HERE ARE SOME  OF THE PICTURES I TOOK. During the day as we explored the Reserve, Florence flying her drone and me drivingentrance the Jeep off-road as if still a kid, I wasn’t so philosophical or contemplative as I am now…during the Storm. These images paint a picture of our day. Kids playing in the water and showing-off as they buzz across the lake on zip lines. Others eating watermelon and fried chicken. Blacks and Whites. We had fun.  Perhaps we’ll return in the Fall and go fishing with bamboo poles. Maybe we’ll chat again with the lady who lives down the road. She grows table grapes to sell passers-by and supplement her monthly Social Security check. It arrives on the second Tuesday of each month. The mail carrier puts it into her mailbox. There is no direct deposit to her bank account. She has no bank account. There are no banks here anyway.  No, we won’t stay here now. Summers are just too hot. It’s time for us to leave the land of Dixie and find a cool breeze rustling through the pines in Pennsylvania. In a couple more weeks we’ll be on our way.



The Reserve is owned by the Poarch Indians. They share it with the public for camping and fishing, while maintaining its unspoiled beauty. 



There are miles of roads like this in the Reserve. They lead nowhere…and everywhere.



Nature’s clutter is perfect.




We’ve towed our Jeep about 10,000 miles behind our motorhome in the last three years, always on the lookout for a dramatic river crossing to capture on film. We found that crossing today, in the back country of Alabama.



This river crossing was not for the faint of heart. I took a deep breath, shifted into the lowest of our all-wheel drive gears and took a chance. Frightening!


Our hearts pounded as we crested this ridge, not knowing what dangers might lurk on the other side.



We have a Great American Adventure sticker on the back windshield of the Jeep. All kidding aside, we’re frequently asked about our Journey. Many of the folks who’ve asked about it are now subscribers to my blog. Yes! We love having company on our Adventure. Why don’t you subscribe, right now?




Florence flies her drone, “Flying Blind” up to the clouds, where she competes with birds for available airspace. Can you see the birds? Do you see her drone? What fun she has. She likes all things mechanical. I enjoy watching her have so much fun! I wouldn’t trade her for a million bucks.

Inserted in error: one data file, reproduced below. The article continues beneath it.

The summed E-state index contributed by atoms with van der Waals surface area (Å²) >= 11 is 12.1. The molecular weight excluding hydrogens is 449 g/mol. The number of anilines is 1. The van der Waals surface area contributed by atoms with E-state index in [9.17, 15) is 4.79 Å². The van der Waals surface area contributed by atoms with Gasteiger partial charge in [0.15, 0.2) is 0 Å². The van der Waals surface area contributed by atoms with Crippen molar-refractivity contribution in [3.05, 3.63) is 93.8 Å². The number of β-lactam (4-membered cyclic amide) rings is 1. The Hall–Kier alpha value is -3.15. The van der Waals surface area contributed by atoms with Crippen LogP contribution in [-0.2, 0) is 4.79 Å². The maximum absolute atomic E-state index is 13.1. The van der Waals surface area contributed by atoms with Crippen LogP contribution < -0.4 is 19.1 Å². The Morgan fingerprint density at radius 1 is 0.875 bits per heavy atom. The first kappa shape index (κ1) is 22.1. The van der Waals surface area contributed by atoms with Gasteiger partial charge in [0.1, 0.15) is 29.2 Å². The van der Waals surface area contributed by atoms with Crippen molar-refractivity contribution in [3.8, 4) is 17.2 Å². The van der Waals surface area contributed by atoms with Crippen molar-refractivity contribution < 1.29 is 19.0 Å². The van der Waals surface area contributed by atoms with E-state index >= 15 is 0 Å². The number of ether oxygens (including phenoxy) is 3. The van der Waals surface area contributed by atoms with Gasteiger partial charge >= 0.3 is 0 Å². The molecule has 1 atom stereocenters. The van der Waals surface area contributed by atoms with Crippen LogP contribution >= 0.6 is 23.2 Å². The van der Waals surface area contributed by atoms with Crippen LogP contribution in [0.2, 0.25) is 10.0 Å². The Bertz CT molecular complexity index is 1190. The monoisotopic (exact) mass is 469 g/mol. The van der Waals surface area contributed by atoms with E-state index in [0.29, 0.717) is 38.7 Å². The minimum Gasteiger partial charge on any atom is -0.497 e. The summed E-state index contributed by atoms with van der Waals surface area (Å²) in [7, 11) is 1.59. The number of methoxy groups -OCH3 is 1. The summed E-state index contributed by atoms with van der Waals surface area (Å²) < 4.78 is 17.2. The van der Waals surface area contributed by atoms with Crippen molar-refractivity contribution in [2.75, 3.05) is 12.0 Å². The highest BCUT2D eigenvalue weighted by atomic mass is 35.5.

The Pilot going through her pre-launch checklist before launching her drone in the reserve this afternoon. Flying conditions were good.




Becoming licensed by the Federal Aviation Administration as a pilot is serious business. And no, I’m not kidding about the license. Pilots who ignore flight protocols, if apprehended, are subjected to forfeiting their licenses, steep fines and incarceration.




Up, up and away. That’s what I’m talking about. “Flying Blind” heads to the Heavens.




Safely back on the ground, with battery life to spare. Good work, my dear!



Despite the heat, kids scamper up the steps to this platform where they’re tethered to the zip line before they zoom across the lake. Or they can jump onto “the blob.” $5 per kid per day. Dawn ’til disk. Unlimited play. Sounds reasonable to me.




Patiently waiting for prey.






ANOTHER GREAT DAY ON OUR ADVENTURE. Florence, we’ve been through a lot during the last eight months. You helped the doctors save my life. And yes, as you’ve told me time and again, “That’s just what a wife does.” I know that, but think about it for a moment: I’d have been done. We’d have been done. Our Great American Adventure would have come to a screeching halt, if you’d not made sure the doctors knew I wouldn’t give up even though they almost encouraged you to do so. You and I knew we needed more time to explore America. We were in touch. When you’d give me your hand I’d squeeze it, if ever so slightly. Thank you. But now, I’ve seen enough doctors. I’ve had it with hospital stays. No more invasive procedures or surgery. I worked hard at the West Florida Rehabilitation Institute. I’m strong and healthy again. It’s time for us to pack up, put Pensacola in our rear view mirror and find another playground. Let’s head north…anywhere to escape this heat. Let’s find some shade trees…perhaps swim in one of the Great Lakes. Or visit Niagra Falls. And when we get there, wherever that may be, let’s thank God for sustaining us through a challenging time. Let’s just turn it over and have fun. God won’t begrudge us that.  I’m sure of it. Let’s hit the road and find more adventure. Because together we’re an awesome force. And without each other…well, we’re just two small fish in a very large pond.

I’LL CONTINUE MY STORY NEXT TIME. Return and be with us while we continue our Adventure. Contact us. Help us decide where to go and what to see. We’d like your input. We really would.